Our Jerusalem walking tour took us around the Mahane Yehuda Market, or The Shuk as it is often referred to by locals. This is the largest market in the city with traders selling all manner of household goods and clothes, alongside plenty of fresh fruit and veg, baked goods, nuts and spices, meats and cheeses, and wines and liquors. It’s also full of food stalls and small eateries offering up falafel, kebabs, shawarma, shashlik and the like, as well as an increasing number of trendy, modern juice and smoothie stands, restaurants and bars. There’s also lots of global influence finding its way into the food outlets in the market – you can get a margherita at Pizza Flora, French patisseries and desserts at Mousseline Ice Cream or even English style fish and chips at FishenChips. The influx of these new places has gone a long way to helping revitalise the shuk and the surrounding area over the past few years – these days it’s not only busy during the day but also particularly buzzy at night.

Falafel Mulla
Fast food Israeli style!  This hole-in-the-wall falafel joint, albeit with a few outside tables, was where we started our quest to find the perfect falafel. It proved to be a great start. The falafel was crisp, moist and moreish and served with amba sauce – a tangy Iraqi pickle made with mango, turmeric, fenugreek and chilli, that I first tried at Sesame, Ottolenghi’s now closed Middle Eastern street food restaurant in Covent Garden.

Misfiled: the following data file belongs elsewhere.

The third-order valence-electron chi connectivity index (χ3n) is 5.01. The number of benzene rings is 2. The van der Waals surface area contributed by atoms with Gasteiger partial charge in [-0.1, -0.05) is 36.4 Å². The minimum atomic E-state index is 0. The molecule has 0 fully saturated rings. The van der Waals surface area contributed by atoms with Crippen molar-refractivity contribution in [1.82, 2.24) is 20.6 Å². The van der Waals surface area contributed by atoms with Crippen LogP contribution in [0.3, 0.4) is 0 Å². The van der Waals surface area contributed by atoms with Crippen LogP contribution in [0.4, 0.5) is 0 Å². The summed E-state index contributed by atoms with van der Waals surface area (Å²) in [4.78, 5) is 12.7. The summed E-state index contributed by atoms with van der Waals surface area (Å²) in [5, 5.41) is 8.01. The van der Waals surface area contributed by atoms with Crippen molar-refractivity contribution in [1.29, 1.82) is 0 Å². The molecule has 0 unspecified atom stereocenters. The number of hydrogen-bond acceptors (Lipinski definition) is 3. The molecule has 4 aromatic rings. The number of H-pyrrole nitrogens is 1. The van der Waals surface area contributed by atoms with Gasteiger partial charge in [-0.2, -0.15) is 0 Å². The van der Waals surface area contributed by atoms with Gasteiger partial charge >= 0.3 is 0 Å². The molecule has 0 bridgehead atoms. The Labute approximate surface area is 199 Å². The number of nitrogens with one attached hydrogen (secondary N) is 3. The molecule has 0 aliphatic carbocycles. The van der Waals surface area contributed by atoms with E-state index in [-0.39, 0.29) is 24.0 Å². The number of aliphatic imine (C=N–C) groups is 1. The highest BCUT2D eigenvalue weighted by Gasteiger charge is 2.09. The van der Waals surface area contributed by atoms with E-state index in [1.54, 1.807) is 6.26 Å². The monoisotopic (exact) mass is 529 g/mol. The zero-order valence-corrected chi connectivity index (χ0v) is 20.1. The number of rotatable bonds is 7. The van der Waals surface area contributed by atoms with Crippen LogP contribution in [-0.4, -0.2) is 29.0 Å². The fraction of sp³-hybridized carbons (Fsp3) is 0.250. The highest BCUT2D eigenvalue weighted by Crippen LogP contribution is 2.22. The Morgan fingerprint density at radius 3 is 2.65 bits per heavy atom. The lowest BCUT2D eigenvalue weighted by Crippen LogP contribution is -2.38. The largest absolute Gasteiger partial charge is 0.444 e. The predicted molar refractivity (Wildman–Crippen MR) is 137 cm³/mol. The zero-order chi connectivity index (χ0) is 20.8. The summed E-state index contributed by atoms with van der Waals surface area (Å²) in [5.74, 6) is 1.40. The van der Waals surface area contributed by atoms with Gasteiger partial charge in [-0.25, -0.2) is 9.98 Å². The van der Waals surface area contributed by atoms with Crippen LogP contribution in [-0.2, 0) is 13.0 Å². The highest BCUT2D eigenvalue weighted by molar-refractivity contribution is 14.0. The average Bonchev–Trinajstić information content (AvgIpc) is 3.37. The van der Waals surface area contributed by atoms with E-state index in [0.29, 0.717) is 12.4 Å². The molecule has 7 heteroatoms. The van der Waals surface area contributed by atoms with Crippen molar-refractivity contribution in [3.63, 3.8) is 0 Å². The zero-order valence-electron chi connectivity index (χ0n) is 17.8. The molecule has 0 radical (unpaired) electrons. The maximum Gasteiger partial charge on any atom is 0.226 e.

They also serve shakshuka, schnitzel and sabich – an Iraqi / Jewish sandwich that is actually a pitta filled with fried aubergine, hummus, chopped salad, Israeli pickles, amba and tahini sauce. It’s commonly eaten for breakfast but is also a popular street food, and it’s now even starting to gain traction outside of Israel – I’ve previously had it in Covent Garden at Jacob the Angel (the coffee shop run by the same people as The Barbary and The Palomar).

A Georgian restaurant where we had its namesake, a hachapuri – a clay-baked bread triangle stuffed with cheese. Simply break the bread to delve into the creamy tangy cheese and molten egg – what’s not to like! Add spinach for a healthier version…

Zhug – zippy and zingy

A family owned, working-class Iraqi / Kurdish restaurant. The Agai family still make everything by hand, the same as they did 30 years ago. They buy all their produce in the morning from the shuk and there’s nothing frozen and scarcely anything even ground by machines. It specialises in kubbah (an Iraqi dish of meat-filled farina dough dumplings served in a sweet and sour sauce). We particularly enjoyed a beetroot version, not dissimilar to borscht, and a crisp lamb kibbeh, alongside the stuffed vine leaves with rice fragrant with sweet spices. This was home cooking at its best.

Beetroot kubbah, stuffed vine leaves, crisp lamb kibbeh and a sour kubbah with lemon and yellow courgettes

This cheap and cheerful, low-key restaurant specialises in sabich and is very popular with students.

Tel Aviv Walking Tour